The judge emphasizes that Celsius must pay its customers! A federal judge has ordered cryptocurrency lender Celsius to give up to $44 million worth of cryptocurrency to buyers of the platform’s holding program. This amount is of cryptocurrency held in the deposit account at Celsius and not transferred to the accounts received.
A $44 million order
A federal judge has ordered cryptocurrency lender °C to give the platform’s investors access to up to $44 million worth of cryptocurrency. U.S. Bankruptcy Judge Martin Glenn said he issued the oral order at a Dec. 7 hearing and said:
“I want to see this case. I want the borrowers to get their sums back as soon as possible. This sum is a small part of the billion Celsius owed to creditors, and the most recent disclosures refer to cryptocurrency held in escrow accounts. The choice was made after Celsius managers and advisors agreed that platform users, not him, have cryptocurrency and deposit accounts.
It is important to note that this case only applies to assets stored in the security program that have never been touched by Celsius Earn.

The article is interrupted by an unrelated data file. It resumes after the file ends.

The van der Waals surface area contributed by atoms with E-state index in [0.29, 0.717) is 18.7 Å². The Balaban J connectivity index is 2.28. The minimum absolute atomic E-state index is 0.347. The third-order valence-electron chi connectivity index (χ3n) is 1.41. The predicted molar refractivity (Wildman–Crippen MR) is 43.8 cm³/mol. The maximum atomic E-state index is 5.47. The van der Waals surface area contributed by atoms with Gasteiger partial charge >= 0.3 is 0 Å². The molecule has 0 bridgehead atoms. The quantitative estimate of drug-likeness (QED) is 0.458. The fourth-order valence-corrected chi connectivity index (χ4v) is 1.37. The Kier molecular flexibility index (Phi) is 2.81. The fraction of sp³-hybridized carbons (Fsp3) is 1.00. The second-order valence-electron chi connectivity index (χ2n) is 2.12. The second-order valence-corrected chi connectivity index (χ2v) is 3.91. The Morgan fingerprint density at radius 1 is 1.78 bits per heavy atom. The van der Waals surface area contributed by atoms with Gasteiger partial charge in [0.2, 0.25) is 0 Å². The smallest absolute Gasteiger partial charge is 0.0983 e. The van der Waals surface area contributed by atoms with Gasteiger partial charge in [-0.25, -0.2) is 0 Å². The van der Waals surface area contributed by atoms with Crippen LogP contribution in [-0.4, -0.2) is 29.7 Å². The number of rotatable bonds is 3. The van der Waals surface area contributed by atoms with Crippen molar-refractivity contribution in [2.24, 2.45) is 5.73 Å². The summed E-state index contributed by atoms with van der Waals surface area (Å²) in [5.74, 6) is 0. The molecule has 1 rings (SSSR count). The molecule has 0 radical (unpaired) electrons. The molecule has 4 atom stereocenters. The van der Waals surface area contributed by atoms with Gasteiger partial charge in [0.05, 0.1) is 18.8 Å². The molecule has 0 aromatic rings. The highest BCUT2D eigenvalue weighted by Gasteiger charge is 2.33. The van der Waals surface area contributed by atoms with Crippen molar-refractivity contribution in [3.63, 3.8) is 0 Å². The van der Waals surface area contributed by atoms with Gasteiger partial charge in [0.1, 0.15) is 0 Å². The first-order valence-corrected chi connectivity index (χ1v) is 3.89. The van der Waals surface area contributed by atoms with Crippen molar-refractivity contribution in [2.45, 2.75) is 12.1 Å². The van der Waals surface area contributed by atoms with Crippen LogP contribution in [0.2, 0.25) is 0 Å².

Celsius is not good
As of August 29, Celsius had about $210 million in savings accounts, but only about $44 million of that money met the requirements of the new system. On the other hand, most of the $4.7 billion in cash that users currently hold in Celsius’ Earn Accounts, which are accounts that allow depositors to earn interest.
According to Celsius, a December 5 Bloomberg report, investment officials say Celsius is looking to sell $18 million worth of steecoin in those accounts to finance its restructuring. Glenn should address the issue of the right to cash in Dec. 12, according to reports. The income from the income account gives up the right to the money when they agree to the company’s terms of service.
In Dec. 5, the judge struck down the $2.8 million Key Personnel Retention Program (KERP), which he filed on Oct. 11. Some employees will receive money intended to keep them in the company so that he can continue with his small business. Only 170 Celsius workers are still working due to widespread labor unrest. Three hundred and seventy employees at the beginning of the bankruptcy process, a further reduction from this figure.